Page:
You have to love what you do. If you don't, sooner or later it is going to catch up with you. Have you thought of becoming a nutritionist/dietitian? Teaching High School science? What feels "right" to you?

Hope you find what makes you happy!

F5a0ddffcf9ef5beca864050f090a790

(15515)

on January 21, 2012
at 09:26 AM

Let's be realistic - many teachers are not cut out to be teachers, but you cannot tell it to your colleagues and you have to keep your mouth shut. Kids are hormonal, especially boys in grade 8. Puberty is hell for them and you have to be gentle yet a leader of the pack. It is like you have to prove it to them that you can be their alpha dog. School politics. I was blessed I did not have to put up with standardized testing, but I know a lot of people who resigned over the issue. Teaching is really rewarding... if you teach what you love. My favorite grade level to teach is grade 4.

Bfa1c9eacfc94a1b62f3a39b574480c6

(3700)

on January 21, 2012
at 08:32 AM

"It seems like you are the kind of person who needs it." Isn't everyone, at some point, searching for this kind of fulfillment, to some degree? If it's not too personal, what was terrible about teaching for you? Was it the level, subject, or something about the work-life balance? I understand I have to love what I do. It's an odd thing to say, but it's actually easy, but at the same time, hard. I have thought about nutritionist and dietitian routes, but I need to believe in what I'm learning, and Paleo is not exactly mainstream. Plus, there's a ton of routes. (Weston Price Article)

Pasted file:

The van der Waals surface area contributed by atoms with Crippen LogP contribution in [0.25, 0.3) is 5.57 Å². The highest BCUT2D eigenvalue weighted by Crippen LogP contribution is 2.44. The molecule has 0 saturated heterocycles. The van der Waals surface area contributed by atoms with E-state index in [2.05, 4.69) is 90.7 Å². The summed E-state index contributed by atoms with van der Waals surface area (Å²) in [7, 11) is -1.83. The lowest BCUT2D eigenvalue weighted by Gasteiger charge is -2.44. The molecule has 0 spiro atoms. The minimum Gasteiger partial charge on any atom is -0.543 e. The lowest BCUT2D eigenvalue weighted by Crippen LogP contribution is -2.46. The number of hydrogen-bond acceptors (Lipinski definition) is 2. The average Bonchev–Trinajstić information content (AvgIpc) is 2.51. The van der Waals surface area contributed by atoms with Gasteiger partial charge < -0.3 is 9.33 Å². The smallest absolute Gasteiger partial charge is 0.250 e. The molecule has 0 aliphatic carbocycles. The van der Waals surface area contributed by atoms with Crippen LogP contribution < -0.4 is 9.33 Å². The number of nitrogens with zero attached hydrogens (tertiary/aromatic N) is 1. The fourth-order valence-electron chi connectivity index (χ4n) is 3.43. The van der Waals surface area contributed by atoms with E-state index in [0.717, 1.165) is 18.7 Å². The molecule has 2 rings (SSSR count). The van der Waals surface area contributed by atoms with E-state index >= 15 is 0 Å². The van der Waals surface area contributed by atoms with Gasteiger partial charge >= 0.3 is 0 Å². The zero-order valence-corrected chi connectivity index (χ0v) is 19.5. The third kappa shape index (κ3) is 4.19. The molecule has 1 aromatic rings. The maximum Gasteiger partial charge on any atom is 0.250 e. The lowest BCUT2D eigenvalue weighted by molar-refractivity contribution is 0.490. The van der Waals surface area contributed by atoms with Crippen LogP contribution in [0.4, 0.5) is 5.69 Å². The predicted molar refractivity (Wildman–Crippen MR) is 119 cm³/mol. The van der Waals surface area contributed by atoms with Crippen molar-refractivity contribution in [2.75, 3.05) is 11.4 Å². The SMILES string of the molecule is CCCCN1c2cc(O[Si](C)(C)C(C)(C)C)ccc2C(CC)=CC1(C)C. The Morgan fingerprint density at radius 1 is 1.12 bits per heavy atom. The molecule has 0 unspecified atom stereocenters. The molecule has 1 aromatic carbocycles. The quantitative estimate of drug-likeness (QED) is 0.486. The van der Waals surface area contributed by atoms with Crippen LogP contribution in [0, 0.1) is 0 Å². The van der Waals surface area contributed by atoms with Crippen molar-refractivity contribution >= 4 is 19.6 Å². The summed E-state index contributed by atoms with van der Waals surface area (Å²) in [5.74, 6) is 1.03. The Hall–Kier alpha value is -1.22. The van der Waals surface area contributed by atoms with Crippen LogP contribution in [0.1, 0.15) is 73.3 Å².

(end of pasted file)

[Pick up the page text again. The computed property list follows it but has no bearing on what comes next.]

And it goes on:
F5a0ddffcf9ef5beca864050f090a790

(15515)

on January 21, 2012
at 09:20 AM

Not everybody needs to realize himself through job. I know some people who say: "Hey, it is just a paycheck." That's what I was trying to do for a long time. And then I broke down and could not handle it anymore. I was teaching ESL, all grade levels, last four years at the Middle School level. Middle School is the worse - I do not know how people can survive there. What I hated the most? Block scheduling (whoever came up with this, has to be in jail), my colleagues (even though we had GREAT personal relationships, it is not easy to work with people whose values you do not share).

0
363d0a0277a8b61ada3a24ab3ad85d5a

(4642)

on January 21, 2012
at 02:17 AM

My husband is in a similar situation but he is applying for MD/PHD programs (MD if he can only get into that portion of a program) and his hope is to get into an endocrinology residency and go down that route. He works at Columbia now and is not interested in research and everyone there has told him as much - that research for universities is kind of a drag. But maybe a masters in nutrition and then teaching could help too. I think more paleo MDs would be great, but it doesn't mean that's what you have to do. I hope you find what you're looking for!

Bfa1c9eacfc94a1b62f3a39b574480c6

(3700)

on January 21, 2012
at 08:28 AM

Similarly, my older sister is also applying for MD/PhD programs. However she finds research fairly exciting. I would like to contribute to the Paleo (we need to stop calling it that) movement, so a masters/higher education may be the way to go. I won't stop looking though.

363d0a0277a8b61ada3a24ab3ad85d5a

(4642)

on January 21, 2012
at 07:21 PM

Wishing you the best of luck! I am not in the science field and am having my own second thoughts about career so I totally get that feeling of being pulled in multiple directions.

0
775bc83a7c54975e77a8500e065a24c3

on January 21, 2012
at 02:13 AM

Consider graduate school and perhaps become a teacher. Best Wishes.

Bfa1c9eacfc94a1b62f3a39b574480c6

(3700)

on January 21, 2012
at 08:27 AM

I have thought of this. As of right now, I may be burned out from academia. I can't say this is high up on the list (going to grad school) but I can't completely boot it out the window.

93eea7754e6e94b6085dbabbb48c0bb7

on May 20, 2012
at 01:07 PM

What kind of teacher?